Pint-sized girls, cookies can pack a wallop
Published 12:00 am Thursday, January 25, 2001
I had two reasons in the past week to be proud that I’m a former Girl Scout.
Last Friday, a box of sample Girl Scout cookies was delivered to our office as a goodwill gift and public relations tool from the Girl Scout Council of Central Mississippi.
In about three hours, the newsroom had devoured nearly every Caramel deLite, Thin Mint and Peanut Butter Pattie in sight.
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And they say journalism doesn’t have perks.
Yes, it’s Girl Scout cookie time again. And it’s a win-win situation for everyone. You get your choice of fudge-dipped animal crackers or peanut butter sandwich cookies, and the Girl Scouts in our area receive 72 percent of the proceeds to help support their activities.
The Girl Scout Council says about 2 million cookies will be sold in Mississippi this year, and I don’t doubt it.
At $3 a box, that gives the Girl Scouts in our state more than $4 million to learn everything from camping to character.
With the memory of those cookies still fresh in my mind – and their crumbs still lodged in my keyboard – I read a wonderful story Saturday night about the pluck and grit of a &uot;thin yellow line&uot; of Girl Scouts who volunteered at the presidential inauguration.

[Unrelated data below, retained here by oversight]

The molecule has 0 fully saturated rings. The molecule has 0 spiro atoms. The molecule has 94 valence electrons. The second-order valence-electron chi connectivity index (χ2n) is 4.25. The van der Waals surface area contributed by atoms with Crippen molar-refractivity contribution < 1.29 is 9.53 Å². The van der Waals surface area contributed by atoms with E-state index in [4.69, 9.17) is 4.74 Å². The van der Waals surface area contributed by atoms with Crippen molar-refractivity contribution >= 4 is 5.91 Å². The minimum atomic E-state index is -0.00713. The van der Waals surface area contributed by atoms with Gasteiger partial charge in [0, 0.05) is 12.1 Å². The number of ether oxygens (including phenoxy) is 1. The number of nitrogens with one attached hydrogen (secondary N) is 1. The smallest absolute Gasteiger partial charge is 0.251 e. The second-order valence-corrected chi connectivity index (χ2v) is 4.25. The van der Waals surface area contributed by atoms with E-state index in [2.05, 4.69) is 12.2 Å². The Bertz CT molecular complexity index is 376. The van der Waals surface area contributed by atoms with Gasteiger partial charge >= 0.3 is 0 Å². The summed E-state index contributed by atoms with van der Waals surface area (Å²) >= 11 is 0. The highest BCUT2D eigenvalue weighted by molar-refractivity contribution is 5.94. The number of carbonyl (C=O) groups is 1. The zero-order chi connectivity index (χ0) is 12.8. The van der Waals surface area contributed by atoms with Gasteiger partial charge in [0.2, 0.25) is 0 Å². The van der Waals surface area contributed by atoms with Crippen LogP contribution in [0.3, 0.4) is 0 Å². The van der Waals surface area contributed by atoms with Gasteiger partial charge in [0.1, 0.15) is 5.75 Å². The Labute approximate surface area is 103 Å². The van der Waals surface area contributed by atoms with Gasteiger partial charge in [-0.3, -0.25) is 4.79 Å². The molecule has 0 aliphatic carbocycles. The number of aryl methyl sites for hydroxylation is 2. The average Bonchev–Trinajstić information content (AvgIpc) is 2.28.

The teenagers had volunteered to collect tickets along the parade route, but they were nearly overwhelmed when about 500 protesters entering a demonstration site tried to take up a set of bleachers reserved for ticket-holding spectators.
As protesters with anti-Bush signs overflowed the bleachers, the girls, clad in yellow rain jackets and with only limited help from a few Secret Service officers, formed a cordon around demonstrators to keep them contained.
According to The Associated Press, Crissi Bailey, 17, of Silver Spring, Md., was among those in the thin yellow line.
”I think some of the protesters are being a little bit rude,” she said, ”but some of them are being really nice and we’re learning a lot about new issues.”
”And new cuss words,” a fellow scout added.
The scouts stood their ground, AP reported, but did not confront the protesters.
Grit and grace under pressure.
While I respect the protesters’ right to protest, I don’t think they had the right to take over bleacher seats they didn’t pay for. Nor did they have the right to mess with the Girl Scouts.
Come to think of it, I was never more courageous than when I was a Girl Scout.
If riding a horse 10 times your size and eating Spam-and-sweet-potato kebabs while camping in Arkansas isn’t enough to steel you against life’s troubles, I don’t know what is.
So, while I know it doesn’t take too much encouragement, I hope everyone buys at least one box of Girl Scout cookies.
Those girls in green are more than just pint-sized cookie saleswomen.
And buying a few boxes of cookies won’t just satisfy your sweet tooth. It is an investment in the future.
Kerry Whipple is news editor of The Democrat. She can be reached at (601) 445-3562 or by e-mail at firstname.lastname@example.org.